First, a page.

# min max from tuples in list

Peter Otten __peter__ at web.de
Thu Dec 12 10:03:45 CET 2013

```Peter Otten wrote:

> Robert Voigtländer wrote:
>
>> Hi,
>>
>> I have a list like this:
>>
>> a = [(52, 193), (52, 193), (52, 192), (51, 193), (51, 191), (51, 190),
>> (51, 189), (51, 188), (50, 194), (50, 187), (50, 186), (50, 185), (50,
>> 184), (49, 194), (49, 183), (49, 182), (49, 181), (48, 194), (48, 180),
>> (48, 179), (48, 178), (48, 177), (47, 194), (47, 176), (47, 175), (47,
>> 174), (47, 173), (46, 195), (46, 172), (46, 171), (46, 170), (46, 169),
>> (45, 195), (45, 168), (45, 167), (45, 166), (44, 195), (44, 165), (44,
>> 164), (44, 163), (44, 162), (43, 195), (43, 161), (43, 160), (43, 159),
>> (43, 158), (42, 196), (42, 157), (42, 156), (42, 155), (41, 196), (41,
>> 154), (41, 153), (41, 152), (41, 151), (40, 196), (40, 150), (40, 149),
>> (40, 148), (40, 147), (39, 196), (39, 146), (39, 145), (39, 144), (39,
>> 143), (38, 196), (38, 142), (38, 141), (38, 140), (37, 197), (37, 139),
>> (37, 138), (37
>>  , 137), (37, 136), (36, 197), (36, 135), (36, 134), (36, 133)]
>>
>>
>> I need to find a -performant- way to transform this into a list with
>> tuples (a[0],[a[0][1]min],[a[0][1]max]).
>>
>> Hard to explaint what I mean .. [0] of the first three tuples is 52. [1]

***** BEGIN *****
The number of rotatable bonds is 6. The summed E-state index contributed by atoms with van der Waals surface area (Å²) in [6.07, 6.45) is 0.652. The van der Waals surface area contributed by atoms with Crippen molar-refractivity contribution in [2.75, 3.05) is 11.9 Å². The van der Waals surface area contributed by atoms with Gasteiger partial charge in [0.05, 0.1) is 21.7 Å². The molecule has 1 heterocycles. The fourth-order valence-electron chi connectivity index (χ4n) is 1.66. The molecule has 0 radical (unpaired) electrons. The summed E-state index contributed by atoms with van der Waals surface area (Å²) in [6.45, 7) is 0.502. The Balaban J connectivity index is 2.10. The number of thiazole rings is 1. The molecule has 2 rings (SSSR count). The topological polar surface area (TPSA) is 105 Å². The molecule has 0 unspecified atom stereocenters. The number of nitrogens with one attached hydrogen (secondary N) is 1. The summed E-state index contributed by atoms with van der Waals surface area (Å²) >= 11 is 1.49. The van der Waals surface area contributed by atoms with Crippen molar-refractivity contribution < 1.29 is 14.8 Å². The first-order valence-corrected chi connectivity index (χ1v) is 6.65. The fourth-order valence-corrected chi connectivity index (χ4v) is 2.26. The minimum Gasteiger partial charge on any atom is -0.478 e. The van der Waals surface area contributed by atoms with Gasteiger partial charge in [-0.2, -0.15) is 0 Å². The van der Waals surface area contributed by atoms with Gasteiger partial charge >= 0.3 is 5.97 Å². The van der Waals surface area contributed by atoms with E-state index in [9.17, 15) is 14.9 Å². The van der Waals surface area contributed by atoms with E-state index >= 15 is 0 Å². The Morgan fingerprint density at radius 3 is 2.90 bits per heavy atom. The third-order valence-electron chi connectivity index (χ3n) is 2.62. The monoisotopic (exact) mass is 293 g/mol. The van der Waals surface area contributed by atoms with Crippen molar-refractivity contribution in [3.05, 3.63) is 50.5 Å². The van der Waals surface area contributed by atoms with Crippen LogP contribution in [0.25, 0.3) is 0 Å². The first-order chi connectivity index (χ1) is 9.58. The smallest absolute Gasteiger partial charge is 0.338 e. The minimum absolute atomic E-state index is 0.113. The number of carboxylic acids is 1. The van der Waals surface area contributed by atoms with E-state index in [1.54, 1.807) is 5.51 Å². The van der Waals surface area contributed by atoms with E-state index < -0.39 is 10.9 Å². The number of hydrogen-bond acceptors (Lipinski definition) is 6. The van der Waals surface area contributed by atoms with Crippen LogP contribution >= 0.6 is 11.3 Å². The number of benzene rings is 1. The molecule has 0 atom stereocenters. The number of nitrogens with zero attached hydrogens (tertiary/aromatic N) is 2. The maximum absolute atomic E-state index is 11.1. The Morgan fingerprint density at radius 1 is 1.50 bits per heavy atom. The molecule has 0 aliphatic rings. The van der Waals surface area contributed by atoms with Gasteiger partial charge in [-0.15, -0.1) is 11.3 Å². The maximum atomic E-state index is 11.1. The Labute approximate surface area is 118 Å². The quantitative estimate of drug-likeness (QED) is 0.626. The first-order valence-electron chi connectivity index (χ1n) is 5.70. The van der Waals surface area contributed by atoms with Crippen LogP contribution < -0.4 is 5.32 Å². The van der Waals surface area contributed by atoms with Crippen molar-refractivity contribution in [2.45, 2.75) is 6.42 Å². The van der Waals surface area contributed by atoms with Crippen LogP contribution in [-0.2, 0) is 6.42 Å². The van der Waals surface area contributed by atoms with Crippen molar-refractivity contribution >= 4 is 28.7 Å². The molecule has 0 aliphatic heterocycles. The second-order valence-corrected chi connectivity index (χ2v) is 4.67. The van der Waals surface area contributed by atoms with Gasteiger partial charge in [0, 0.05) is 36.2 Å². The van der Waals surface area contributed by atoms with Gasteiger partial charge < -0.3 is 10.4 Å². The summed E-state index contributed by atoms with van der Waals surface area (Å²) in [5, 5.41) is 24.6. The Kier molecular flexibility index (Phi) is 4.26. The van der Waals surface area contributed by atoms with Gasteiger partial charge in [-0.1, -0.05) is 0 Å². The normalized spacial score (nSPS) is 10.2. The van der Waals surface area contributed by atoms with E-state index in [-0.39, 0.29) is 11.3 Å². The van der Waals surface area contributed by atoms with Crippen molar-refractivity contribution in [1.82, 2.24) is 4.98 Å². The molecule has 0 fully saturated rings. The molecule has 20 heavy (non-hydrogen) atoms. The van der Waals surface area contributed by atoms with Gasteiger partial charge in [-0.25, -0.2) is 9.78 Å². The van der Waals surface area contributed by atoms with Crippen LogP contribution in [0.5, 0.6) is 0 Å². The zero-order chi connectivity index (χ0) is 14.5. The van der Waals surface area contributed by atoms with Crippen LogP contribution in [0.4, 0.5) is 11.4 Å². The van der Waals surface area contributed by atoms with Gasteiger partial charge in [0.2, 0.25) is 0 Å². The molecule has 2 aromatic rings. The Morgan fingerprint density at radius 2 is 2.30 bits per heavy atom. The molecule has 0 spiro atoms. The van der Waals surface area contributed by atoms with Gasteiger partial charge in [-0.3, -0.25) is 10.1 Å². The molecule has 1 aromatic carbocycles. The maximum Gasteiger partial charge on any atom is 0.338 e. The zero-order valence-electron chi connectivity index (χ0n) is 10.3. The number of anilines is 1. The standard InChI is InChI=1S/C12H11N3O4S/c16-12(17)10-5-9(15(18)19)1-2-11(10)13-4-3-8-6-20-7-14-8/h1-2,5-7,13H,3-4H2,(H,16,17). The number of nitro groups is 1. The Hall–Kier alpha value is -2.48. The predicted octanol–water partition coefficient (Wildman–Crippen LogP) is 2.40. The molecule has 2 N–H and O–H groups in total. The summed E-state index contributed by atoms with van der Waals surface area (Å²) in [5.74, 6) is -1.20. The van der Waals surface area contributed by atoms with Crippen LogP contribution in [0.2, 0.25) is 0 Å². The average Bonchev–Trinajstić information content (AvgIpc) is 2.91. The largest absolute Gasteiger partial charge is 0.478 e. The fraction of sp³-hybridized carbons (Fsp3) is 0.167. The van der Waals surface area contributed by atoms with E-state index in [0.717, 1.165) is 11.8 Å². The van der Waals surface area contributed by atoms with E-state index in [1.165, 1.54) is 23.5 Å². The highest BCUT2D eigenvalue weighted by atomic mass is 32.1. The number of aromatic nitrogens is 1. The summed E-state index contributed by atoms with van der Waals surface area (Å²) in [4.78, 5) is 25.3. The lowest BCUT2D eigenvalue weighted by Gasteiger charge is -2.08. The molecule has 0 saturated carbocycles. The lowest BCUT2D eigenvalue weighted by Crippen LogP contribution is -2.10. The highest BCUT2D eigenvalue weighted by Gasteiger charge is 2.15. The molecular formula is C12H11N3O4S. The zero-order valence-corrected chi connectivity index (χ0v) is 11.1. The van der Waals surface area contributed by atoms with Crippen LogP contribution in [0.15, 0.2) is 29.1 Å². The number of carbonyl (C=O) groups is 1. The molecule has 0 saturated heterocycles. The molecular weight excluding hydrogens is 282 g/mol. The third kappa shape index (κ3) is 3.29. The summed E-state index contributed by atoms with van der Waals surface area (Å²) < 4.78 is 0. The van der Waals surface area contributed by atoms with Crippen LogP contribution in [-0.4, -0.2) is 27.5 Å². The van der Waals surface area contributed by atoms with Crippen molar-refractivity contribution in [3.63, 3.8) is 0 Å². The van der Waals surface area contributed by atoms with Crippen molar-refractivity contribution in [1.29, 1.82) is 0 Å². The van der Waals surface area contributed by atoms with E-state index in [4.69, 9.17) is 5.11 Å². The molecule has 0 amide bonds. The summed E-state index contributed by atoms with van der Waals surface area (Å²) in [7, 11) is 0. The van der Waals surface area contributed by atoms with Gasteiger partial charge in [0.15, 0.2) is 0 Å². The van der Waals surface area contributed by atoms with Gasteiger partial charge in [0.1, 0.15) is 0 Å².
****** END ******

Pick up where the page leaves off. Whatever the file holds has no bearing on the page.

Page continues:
>> is 193,193 and 192. What I need as result for these three tuples is:
>> (52,192,193).
>>
>> For the next five tuples it is (51,188,193).
>>
>>
>> Extra challenges:
>> - This list is sorted. For performance reasons I would like to keep it
>> unsorted. - There may be tuples where min=max.
>> - There my be tupples where [0] only exists once. So mix is automatically
>> max
>>
>>
>> I hope I was able to explain what I mean.
>
> I have a hunch that sorting the list might be quite efficient. You should
> at least try
>
> import operator
> import itertools
>
> a = ...
> a.sort()
> result = []
> for key, group in itertools.groupby(a, key=operator.itemgetter(0)):
>     minpair = maxpair = next(group)
>     for maxpair in group:
>         pass
>     result.append((key, minpair[1], maxpair[1]))
>
> for item in result:
>     print(item)
>
> to see whether it is good enough.

On second thought -- Chris Angelico may be right ;)
So here's my dict-based variant:

def keyminmax(items):
d = collections.defaultdict(list)
for key, value in items:
d[key].append(value)
for key, values in d.items(): # d.iteritems() in python 2
yield key, min(values), max(values)

for item in keyminmax(a):
print(item)

It uses a bit more memory than Chris' code, but has fewer min()/max() calls.

```